Let $\operatorname{frac}(x) = x - \lfloor x \rfloor$ be the fractional part of $x$.
Then, for $\alpha$ irrational, $\operatorname{frac}(n \alpha)$, $n=1,2,\ldots$, distributes
randomly in $[0,1)$, which can be viewed as the circle $\mathbb{S}^1$.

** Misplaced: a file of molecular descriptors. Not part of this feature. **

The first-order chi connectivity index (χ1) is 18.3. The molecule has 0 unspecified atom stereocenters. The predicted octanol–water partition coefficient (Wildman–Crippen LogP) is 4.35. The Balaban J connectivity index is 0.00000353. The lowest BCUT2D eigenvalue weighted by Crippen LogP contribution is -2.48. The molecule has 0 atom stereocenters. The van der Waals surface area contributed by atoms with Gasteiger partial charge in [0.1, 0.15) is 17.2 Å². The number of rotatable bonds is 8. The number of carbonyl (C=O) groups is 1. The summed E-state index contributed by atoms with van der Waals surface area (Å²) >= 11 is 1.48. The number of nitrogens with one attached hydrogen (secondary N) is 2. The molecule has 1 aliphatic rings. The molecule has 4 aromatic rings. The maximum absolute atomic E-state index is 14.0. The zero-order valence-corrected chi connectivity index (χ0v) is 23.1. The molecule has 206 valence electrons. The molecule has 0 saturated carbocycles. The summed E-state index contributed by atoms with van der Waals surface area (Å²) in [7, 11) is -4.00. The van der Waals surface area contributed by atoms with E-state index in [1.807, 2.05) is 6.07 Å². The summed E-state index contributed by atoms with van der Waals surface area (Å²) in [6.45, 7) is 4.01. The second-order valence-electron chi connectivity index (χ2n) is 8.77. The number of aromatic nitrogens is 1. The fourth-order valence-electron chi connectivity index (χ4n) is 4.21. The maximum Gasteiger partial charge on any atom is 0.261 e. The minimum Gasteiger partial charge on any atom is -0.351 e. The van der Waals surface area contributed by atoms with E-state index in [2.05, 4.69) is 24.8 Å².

Weyl's Equidistribution Theorem establishes the uniformity of the distribution.

_{$\operatorname{frac}(n \pi)$ for $n=1,2,\ldots,100$.}

Is there an analog to $\operatorname{frac}(n \alpha)$ for $\mathbb{S}^2$? Is there a function $f(n,x)$ with the behavior that, for some point $x \in \mathbb{S}^2$, $f(n,x)$ for $n=1,2,\ldots$ fills $\mathbb{S}^2$ randomly and uniformly?

A pointer would suffice if this is well known. Thanks!